The goal of this project was to build a house that would be energy efficient using materials that were both economical and environmentally conscious. Due to the extremely cold winter weather conditions in the Catskills, insulating the house was a primary concern. The main structure of the house is a timber frame from an nineteenth century barn that has been restored and raised on this new site. The entirety of this frame has then been wrapped in SIPs (structural insulated panels), both walls and the roof. The house is slab on grade, insulated from below. The concrete slab was poured with a radiant heating system inside and the top of the slab was polished and left exposed as the flooring surface. Fiberglass windows with an extremely high R-value were chosen for their green properties. Care was also taken during construction to make all of the joints between the SIPs panels and around window and door openings as airtight as possible. The fact that the house is so airtight along with the high overall insulatory value achieved from the insulated slab, SIPs panels, and windows make the house very energy efficient. The house utilizes an air exchanger, a device that brings fresh air in from outside without loosing heat and circulates the air within the house to move warmer air down from the second floor. Other green materials in the home include reclaimed barn wood used for the floor and ceiling of the second floor, reclaimed wood stairs and bathroom vanity, and an on-demand hot water/boiler system. The exterior of the house is clad in black corrugated aluminum with an aluminum standing seam roof. Because of the extremely cold winter temperatures windows are used discerningly, the three largest windows are on the first floor providing the main living areas with a majestic view of the Catskill mountains.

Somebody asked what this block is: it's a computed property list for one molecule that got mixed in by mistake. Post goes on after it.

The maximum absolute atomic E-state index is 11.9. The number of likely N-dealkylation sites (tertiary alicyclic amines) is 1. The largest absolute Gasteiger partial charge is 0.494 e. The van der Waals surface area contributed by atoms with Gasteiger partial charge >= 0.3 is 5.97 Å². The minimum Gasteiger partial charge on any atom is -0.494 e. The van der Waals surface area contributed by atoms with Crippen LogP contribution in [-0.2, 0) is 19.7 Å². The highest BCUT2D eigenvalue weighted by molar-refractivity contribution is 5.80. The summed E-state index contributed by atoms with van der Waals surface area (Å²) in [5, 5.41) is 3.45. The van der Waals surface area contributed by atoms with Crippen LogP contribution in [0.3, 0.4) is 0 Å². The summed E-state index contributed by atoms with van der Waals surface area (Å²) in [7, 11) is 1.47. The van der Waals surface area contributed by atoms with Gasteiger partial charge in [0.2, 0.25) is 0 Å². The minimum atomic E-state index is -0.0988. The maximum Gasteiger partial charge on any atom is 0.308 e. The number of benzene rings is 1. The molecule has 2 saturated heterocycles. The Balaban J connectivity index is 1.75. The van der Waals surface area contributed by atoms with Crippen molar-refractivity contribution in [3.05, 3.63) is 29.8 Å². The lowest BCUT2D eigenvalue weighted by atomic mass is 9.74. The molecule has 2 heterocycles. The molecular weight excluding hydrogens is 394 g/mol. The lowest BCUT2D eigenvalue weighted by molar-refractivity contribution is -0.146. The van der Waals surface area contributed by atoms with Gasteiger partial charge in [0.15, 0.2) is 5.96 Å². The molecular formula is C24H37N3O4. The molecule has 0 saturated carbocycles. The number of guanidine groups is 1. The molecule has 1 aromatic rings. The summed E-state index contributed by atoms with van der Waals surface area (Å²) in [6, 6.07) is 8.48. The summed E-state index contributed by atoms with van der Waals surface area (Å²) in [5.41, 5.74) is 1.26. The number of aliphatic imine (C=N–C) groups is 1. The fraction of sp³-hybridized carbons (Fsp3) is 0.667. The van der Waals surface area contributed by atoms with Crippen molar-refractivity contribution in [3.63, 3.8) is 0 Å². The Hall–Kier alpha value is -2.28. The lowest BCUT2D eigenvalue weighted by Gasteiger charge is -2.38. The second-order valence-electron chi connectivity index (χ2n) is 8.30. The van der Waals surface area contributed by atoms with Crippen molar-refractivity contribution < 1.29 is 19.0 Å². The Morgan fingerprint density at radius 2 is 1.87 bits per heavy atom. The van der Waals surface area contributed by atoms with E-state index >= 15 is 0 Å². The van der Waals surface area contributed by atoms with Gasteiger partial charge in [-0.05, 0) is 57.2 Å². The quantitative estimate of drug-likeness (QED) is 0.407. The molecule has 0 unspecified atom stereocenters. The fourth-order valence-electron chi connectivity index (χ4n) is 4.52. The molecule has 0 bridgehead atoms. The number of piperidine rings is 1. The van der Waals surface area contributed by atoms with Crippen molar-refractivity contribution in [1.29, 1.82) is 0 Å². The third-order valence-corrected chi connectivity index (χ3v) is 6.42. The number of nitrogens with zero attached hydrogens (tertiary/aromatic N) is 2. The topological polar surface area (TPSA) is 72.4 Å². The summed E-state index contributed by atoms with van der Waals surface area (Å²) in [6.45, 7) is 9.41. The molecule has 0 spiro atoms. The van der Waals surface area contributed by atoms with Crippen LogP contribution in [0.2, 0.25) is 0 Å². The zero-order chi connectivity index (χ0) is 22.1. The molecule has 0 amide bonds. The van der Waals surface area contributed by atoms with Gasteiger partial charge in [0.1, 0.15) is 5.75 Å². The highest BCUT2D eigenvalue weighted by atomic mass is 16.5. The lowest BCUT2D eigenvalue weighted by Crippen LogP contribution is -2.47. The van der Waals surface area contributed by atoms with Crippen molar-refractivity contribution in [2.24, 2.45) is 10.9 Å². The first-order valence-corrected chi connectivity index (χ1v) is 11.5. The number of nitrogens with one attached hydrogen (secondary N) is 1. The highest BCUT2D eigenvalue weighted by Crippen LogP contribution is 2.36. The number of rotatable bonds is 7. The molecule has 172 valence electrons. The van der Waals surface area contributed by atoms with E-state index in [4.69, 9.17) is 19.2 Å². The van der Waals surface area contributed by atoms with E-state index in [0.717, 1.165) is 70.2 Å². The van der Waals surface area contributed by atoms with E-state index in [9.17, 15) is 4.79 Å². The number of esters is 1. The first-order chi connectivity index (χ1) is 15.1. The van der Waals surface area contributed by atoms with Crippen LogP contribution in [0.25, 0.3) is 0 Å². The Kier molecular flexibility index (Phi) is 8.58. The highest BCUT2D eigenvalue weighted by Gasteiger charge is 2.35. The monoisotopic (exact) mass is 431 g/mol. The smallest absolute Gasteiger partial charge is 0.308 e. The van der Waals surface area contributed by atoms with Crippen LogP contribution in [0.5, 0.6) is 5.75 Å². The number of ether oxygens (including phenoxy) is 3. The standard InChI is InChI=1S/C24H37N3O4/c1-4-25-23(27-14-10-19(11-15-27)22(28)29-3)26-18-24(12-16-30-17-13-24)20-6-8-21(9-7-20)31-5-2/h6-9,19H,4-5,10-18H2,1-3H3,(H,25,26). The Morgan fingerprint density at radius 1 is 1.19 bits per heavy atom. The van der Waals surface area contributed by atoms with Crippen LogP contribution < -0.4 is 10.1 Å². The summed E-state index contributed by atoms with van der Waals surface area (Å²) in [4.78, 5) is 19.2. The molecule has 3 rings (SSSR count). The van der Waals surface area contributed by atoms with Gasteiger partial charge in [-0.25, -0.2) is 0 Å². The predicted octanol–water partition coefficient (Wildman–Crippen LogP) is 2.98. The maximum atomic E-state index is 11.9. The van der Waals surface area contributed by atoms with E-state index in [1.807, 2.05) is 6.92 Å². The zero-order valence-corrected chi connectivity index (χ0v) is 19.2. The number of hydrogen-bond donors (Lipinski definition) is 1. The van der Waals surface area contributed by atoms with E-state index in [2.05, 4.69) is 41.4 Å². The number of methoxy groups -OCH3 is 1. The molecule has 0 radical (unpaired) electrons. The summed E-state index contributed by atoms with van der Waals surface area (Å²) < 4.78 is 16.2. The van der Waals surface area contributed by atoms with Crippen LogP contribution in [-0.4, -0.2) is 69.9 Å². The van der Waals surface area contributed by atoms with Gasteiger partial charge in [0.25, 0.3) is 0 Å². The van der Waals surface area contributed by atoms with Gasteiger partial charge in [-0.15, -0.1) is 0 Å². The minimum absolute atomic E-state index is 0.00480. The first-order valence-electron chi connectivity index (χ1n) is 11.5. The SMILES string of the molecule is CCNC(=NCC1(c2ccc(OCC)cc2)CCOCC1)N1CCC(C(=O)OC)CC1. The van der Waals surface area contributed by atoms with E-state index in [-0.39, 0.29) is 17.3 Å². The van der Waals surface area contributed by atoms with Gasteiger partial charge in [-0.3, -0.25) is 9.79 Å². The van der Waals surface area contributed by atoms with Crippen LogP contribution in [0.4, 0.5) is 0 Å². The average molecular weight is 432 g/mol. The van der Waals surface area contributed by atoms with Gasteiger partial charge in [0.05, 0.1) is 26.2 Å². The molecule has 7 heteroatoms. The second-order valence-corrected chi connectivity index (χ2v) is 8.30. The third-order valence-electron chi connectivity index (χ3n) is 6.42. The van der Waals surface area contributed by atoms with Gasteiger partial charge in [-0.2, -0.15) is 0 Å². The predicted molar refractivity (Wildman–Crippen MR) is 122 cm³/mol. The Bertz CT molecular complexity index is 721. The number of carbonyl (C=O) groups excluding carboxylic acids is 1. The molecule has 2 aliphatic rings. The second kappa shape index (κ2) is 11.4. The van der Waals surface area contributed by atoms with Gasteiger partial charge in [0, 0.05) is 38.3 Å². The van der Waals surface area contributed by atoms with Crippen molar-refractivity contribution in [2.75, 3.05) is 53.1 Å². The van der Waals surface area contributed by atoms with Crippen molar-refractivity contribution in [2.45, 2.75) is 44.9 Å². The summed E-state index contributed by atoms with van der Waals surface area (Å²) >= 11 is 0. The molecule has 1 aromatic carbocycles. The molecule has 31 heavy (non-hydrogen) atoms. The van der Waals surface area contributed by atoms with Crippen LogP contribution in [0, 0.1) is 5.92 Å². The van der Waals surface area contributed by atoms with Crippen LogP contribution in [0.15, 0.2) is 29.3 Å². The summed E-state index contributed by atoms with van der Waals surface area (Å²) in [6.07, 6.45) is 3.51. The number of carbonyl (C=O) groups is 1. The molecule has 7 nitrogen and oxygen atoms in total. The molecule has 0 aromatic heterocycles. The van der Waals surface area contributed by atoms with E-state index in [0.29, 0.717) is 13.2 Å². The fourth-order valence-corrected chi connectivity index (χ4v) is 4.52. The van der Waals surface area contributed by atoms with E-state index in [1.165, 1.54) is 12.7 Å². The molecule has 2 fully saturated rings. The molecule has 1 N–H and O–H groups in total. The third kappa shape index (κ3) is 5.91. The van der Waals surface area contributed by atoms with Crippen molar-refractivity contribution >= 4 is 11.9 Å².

On aime... le bois, l'escalier discret, qui limite le bruit vers l'étage. Il offre un mur supplémentaire mais ne "casse" pas l'espace du RdC pour autant - fedebucy